During my years in Rome I came to loath the famous statue of Giordano Bruno in the Campo de’ Fiori, once the place of execution where he was burned. Bruno was a serious weird guy. He would have been a great czar for something or other for the Obama Administration.
In any event, from the History Blog comes this rather grisly story and app.
In honor of the 412th anniversary of the burning at the stake of Giordano Bruno, Dominican friar, philosopher, astronomer and master of mnemonic devices so complex he was thought to have magical powers, the Vatican Secret Archives announced Friday that they are releasing a contemporary summary of his trial and a companion smartphone app.
The detailed Holy Office transcripts of Giordano Bruno’s trial were destroyed between 1810, when Napoleon demanded files from the Vatican Archives be sent to Paris, and 1815-1817 when the files were returned to Rome. We don’t know what got destroyed when, exactly, but records do note that one Marino Marini, the man tasked by Pius VII with bringing the Vatican Archives back to Rome from Paris, considered the trial transcripts of the Holy Office useless at best, at worst harmful since they might taint the reputation of the defendants’ descendants. He and Cardinal Consalvi decided to shred entire volumes of them, then soaked the pieces in water and sold the mash to a Parisian cardboard factory for 4,300 francs. Over 2,600 trial transcripts were lost during this period.
All we have left of the Bruno trial is a summary written in 1598, two years before his execution, and preserved in a volume labeled “Miscelleanea Armadi.” It was rediscovered on November 15, 1940 by Cardinal Angelo Mercati, Prefect of the Vatican Archives, who published it in 1942. It’s that volume that will be on public display at the Lux in Arcana exhibit starting February 29th. The app will be made available the same day.
Thanks to the technological partnership with Accenture, the global management, consulting, technology and outsourcing company, as of February 29th, when the exhibition opens, a sophisticated app that was developed specifically for the Vatican Secret Archives on this occasion will make it possible, for example, to focus your tablet or smartphone on the statue of Giordano Bruno at Campo de’ Fiori and see his pyre burst into flame on your device’s display, to open the documents related to the trial of the Dominican friar and philosopher, and to call up videos with further information on his life and his ideas. The app that Accenture developed also makes it possible to explore all the documents in the exhibition with multimedia in-depth contents, thereby heightening the cultural and emotional experience of the event.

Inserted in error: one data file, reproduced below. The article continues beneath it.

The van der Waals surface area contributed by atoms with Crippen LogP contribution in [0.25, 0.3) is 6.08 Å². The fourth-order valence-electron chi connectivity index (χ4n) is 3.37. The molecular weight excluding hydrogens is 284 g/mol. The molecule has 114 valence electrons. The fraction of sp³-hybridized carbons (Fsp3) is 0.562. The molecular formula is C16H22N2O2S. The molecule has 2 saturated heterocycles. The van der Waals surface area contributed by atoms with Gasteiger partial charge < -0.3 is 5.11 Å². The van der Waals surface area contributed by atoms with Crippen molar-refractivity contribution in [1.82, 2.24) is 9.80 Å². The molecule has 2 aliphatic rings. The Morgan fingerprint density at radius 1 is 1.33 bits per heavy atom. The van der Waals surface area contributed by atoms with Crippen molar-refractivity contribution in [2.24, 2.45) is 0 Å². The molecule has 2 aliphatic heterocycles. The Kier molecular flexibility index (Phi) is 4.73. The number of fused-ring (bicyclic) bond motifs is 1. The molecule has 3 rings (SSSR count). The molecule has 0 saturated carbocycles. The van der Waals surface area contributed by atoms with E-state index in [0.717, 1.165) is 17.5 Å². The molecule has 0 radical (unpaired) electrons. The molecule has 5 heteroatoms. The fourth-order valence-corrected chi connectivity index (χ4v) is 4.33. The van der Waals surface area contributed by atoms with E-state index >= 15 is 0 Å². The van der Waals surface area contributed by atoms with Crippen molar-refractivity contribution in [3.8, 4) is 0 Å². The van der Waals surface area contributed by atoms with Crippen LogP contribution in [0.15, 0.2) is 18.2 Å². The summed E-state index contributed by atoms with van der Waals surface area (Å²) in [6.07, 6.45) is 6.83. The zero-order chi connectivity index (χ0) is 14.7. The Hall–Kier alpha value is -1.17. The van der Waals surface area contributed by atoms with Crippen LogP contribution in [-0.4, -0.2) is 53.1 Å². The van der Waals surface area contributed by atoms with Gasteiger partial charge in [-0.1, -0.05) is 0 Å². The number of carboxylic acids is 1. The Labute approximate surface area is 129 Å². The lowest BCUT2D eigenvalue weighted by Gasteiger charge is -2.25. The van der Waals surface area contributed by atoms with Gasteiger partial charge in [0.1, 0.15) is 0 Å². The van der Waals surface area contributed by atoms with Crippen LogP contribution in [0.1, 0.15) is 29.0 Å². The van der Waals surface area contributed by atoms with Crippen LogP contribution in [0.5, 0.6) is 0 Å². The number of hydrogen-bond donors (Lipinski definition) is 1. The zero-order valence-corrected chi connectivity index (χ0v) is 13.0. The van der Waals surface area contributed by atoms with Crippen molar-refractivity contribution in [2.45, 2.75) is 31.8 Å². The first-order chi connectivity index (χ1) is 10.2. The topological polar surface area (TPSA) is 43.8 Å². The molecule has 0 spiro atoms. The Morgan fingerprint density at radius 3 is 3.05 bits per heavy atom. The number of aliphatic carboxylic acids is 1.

It looks like this:
It’s rather hardcore, especially considering the Church’s statement of sorrow at the “sad episode” and Bruno’s “atrocious death” released on February 17, 2000, the 400th anniversary of the execution. From Cardinal Angelo Sodano’s excruciatingly carefully worded statement:
“It is not our place to express judgments about the conscience of those who were involved in this matter. Objectively, nonetheless, certain aspects of these procedures and in particular their violent result at the hand of civil authority, in this and analogous cases, cannot but constitute a cause for profound regret on the part of the Church.”
I won’t lie, though, it sounds like a pretty kickass app, not so much for the heretic-on-fire screen cap but rather for the easy access to the documents and videos.
The press release says that the Bruno documents are available on the Lux in Arcana website, but all I could find was a short overview of the trial and execution, not the full text. There was a more detailed overview with quotes from the summary available on the Vatican Secret Archives website as recently as last May, but it’s offline now. You can still see it using the Wayback Machine, thankfully.
You can read the rest over there.